Over the past decade or so, there has been talk about African transformation; this is time for Africa, and African renaissance, among others. All these sentiments point to the fact that the continent must, like the proverbial phoenix, renew itself if it’s to be on the development trajectory.
However, challenges still abound as Africa and Rwanda, in particular, seek to achieve the transformation we need. One of the main obstacles to Africa’s transformation journey is lack of access to affordable finance by the private sector, especially small-and-medium enterprises (SMEs).
Though SMEs are the key drivers of any economy, banks are reluctant to fund them. When they do, their interest rates are usually prohibitive. This (high rates) has stifled SME sector growth and job-creation initiatives.
In Rwanda, the issue is even more pressing as SMEs comprise 97.8 per cent of the private sector and account for 36 per cent of private sector employment. Micro, small-and-medium firm are about 98 per cent of the total businesses in Rwanda, account for 41 per cent of all private sector employment.
Therefore, the issue of youth unemployment could be best tackled by supporting SMEs to enable them grow and become sustainable and hence employ more young people. If we examine some of the largest global firms right now, like Microsoft, Amazon, Wasp, Apple and Alibaba, these were essentially SMEs at one point and have metamorphosed over years into huge multinationals. Most of us could be conversant with the stories of Bill Gates, Jeff Bezoz, Steve Jobs, Jack Ma and, recently, Mark Zuckerberg and how they have developed business empires from small ventures.
Locally, we have some outstanding stories of SMEs that have the potential to grow into multinationals of tomorrow. Tech firms, like AC Group, Safe Motos, Yego Motos and Mergrims, as well as U Plus and Inzuki Designs are some of the start-ups to watch going forward.
These enterprises can be said to have passed successfully through the “valley of death” where many start-ups met their demise. The SMEs mentioned above are now expanding to the next level, with some of them even looking to enter foreign markets.
However, the question is, how do we accelerate the process of producing more of success stories as a country?
It is, therefore, incumbent for Rwanda’s financial sector players to come up with innovative approaches to address funding woes faced by SMEs and start-ups. One available approach is for SMEs to tap into the immense opportunities provided by the local exchange to access investment funds and grow their enterprises.
However, tapping into Rwanda’s capital market, like any other financial system, has its own terms and conditions. Four major requirements must be considered by SMEs and start-ups planning to raise funds through the capital market. These are counterpart advisories that accompany capital raising activities, including good corporate governance, accountability and management best practices, which ensure an enterprise grows and becomes profitable.
In that light, Rwanda Stock Exchange (RSE) is conducting a public education and outreach campaign in partnership with Private Sector Federation (PSF) whose major objective is meant to “take Rwanda’s capital market to the doorsteps of sector players and other corporate firms”.
The “Access and grow” campaign is also meant to assist SMEs to fully-understand how the capital market can add value to their businesses by easing access funds they need to expand. The drive ends in March.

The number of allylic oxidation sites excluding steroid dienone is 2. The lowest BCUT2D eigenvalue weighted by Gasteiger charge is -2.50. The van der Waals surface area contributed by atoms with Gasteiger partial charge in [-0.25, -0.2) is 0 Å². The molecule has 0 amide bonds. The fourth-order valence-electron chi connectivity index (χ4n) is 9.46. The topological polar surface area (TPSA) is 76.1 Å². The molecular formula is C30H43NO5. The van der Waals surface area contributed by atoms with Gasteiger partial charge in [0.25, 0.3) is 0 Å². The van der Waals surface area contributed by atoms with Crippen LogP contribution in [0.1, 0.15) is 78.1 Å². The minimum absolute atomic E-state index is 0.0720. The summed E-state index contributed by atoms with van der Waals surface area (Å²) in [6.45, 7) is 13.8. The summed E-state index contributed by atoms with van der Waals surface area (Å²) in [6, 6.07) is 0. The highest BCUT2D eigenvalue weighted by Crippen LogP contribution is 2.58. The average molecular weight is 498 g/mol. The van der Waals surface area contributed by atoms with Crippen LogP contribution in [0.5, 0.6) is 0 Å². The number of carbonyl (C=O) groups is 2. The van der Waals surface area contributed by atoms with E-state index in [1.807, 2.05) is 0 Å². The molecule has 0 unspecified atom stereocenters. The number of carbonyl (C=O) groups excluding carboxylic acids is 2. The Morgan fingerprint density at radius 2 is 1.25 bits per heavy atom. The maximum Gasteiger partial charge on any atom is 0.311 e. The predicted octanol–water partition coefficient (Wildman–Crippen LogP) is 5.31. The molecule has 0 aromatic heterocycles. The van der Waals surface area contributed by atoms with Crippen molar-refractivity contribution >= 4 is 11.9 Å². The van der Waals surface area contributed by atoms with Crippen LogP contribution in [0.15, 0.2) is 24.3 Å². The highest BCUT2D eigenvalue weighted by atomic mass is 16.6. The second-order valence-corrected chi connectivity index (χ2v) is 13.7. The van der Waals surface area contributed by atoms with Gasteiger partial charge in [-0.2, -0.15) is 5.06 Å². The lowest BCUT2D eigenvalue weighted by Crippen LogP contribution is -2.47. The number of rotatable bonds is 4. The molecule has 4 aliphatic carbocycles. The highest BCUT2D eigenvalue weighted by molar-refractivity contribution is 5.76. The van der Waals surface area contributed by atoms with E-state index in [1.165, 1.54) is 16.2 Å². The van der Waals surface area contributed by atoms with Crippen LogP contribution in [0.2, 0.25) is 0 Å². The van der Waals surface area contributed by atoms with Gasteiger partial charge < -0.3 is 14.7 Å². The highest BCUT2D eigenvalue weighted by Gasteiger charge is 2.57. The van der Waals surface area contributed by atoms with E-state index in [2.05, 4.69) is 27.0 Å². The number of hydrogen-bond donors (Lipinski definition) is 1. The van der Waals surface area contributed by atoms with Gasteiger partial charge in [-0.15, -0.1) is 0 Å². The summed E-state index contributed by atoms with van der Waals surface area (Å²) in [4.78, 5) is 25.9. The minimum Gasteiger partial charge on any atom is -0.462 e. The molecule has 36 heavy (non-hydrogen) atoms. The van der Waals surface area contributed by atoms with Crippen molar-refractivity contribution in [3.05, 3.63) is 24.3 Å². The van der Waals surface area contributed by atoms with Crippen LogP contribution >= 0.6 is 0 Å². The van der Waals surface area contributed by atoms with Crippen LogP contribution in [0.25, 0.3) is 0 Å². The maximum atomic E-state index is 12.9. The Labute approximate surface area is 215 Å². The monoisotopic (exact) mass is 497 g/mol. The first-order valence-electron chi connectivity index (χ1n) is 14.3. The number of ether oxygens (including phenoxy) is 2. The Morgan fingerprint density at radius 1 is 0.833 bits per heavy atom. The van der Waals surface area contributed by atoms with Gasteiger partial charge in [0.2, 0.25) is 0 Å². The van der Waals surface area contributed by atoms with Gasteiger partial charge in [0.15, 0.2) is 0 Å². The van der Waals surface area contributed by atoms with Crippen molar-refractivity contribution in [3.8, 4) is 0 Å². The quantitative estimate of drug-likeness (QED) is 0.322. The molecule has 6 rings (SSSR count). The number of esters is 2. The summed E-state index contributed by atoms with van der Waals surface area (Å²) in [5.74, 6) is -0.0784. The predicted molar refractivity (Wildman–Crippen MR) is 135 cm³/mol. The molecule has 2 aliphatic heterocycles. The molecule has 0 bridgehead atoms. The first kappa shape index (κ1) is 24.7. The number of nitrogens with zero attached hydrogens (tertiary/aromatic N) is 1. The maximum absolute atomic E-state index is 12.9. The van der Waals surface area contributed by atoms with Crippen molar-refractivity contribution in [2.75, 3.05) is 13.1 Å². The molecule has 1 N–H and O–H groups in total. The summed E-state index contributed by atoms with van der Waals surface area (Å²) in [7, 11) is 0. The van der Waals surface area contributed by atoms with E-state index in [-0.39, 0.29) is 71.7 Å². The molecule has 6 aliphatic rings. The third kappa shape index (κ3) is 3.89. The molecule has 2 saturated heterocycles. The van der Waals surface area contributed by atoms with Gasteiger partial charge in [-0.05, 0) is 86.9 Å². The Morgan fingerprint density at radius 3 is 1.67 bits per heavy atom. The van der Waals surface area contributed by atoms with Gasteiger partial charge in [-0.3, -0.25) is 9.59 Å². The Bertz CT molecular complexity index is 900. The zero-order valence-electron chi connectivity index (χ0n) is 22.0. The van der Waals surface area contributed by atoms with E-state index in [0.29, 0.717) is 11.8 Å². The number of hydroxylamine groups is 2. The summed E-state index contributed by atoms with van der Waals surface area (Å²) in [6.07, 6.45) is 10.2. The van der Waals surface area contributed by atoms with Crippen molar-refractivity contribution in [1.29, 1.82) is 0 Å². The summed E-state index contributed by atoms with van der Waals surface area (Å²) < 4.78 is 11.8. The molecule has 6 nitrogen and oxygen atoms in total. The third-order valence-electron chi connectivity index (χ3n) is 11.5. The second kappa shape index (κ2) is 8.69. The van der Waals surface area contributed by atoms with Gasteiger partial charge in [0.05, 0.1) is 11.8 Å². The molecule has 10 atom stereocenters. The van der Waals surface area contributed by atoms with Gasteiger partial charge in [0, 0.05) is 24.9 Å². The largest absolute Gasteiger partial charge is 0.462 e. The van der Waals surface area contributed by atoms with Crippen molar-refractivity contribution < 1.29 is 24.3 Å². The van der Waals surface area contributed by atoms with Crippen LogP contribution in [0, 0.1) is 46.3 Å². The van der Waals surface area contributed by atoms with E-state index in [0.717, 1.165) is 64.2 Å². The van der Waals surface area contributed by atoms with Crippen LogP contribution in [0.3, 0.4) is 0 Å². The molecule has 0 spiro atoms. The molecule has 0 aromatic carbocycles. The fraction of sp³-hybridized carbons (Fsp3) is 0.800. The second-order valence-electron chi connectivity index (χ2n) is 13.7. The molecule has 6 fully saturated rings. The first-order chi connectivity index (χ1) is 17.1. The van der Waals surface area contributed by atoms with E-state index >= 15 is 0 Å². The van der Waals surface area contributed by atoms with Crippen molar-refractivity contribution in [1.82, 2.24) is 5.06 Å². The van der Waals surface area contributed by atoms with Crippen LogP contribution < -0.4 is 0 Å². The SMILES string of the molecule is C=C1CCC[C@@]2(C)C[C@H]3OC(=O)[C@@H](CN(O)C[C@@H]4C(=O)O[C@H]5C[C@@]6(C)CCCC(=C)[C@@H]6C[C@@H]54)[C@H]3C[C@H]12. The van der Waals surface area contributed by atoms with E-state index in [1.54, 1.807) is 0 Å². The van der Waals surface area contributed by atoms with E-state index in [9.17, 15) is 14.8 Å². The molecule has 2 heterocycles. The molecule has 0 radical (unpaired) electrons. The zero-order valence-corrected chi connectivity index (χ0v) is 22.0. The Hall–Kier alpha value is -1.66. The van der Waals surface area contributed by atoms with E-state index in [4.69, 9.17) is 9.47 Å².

Once SMEs sector appreciate the advice from capital market experts, this benefits the entire economy. SMEs will be able to secure financial resources and access management expertise from the local capital markets ecosystem.
Proactively, linking SMEs to Rwanda’s capital market has another key function: By making financial and technical resources from the capital markets easily access to any muturage is a practical path of democratising Rwanda’s capital market. It also promotes local ownership of the economy and deepens financial inclusion, where we can share, not only problems, but also the profits with a growing economy.
The umuturage will have access to low cost long-term capital that comes with several strategic advantages to the growth of their business. At the macroeconomic level, SMEs access capital at highly reduced cost. The cost of business will drop since the SME sector is the backbone of Rwanda’s economy. This will also drive efficiency in whole economy.
One way that SMEs can raise funds is through initial public offerings (IPOs). It is important to understand that IPOs are a preserve of big companies, such as Bank of Kigali, Braliwa and I&M Bank, small-and-medium firms can also use this option to raise affordable funding to inject in their businesses.
However, any SME and other mid-sized corporate firm can come to the capital market to issue an IPO or other debt issuance to raise money to expand their businesses.
For last three years, Rwanda’s capital market has put in place a system and technical support to enable SMEs raise money on the bourse to grow their businesses.
However, many SMEs are not aware of such an opportunity. That’s why RSE, in collaboration with Private Sector Federation, is carrying out a nationwide sensitisation and public awareness campaign to encourage SME sector players to take advantage of the opportunity created by Rwanda’s capital market to raise investment funds.
Under the three-month campaign, RSE targets to work with 100 SMEs and over 300 start-ups countrywide drawn from all sectors of the economy to build their capacity and help them explore opportunities offered by the capital market.
The author is CEO of Rwanda Stock Exchange and chairman of East African Stock Exchange Association (EASEA).
The views expressed in this articles are those of the author’s and do not necessarily represent those of Business Times.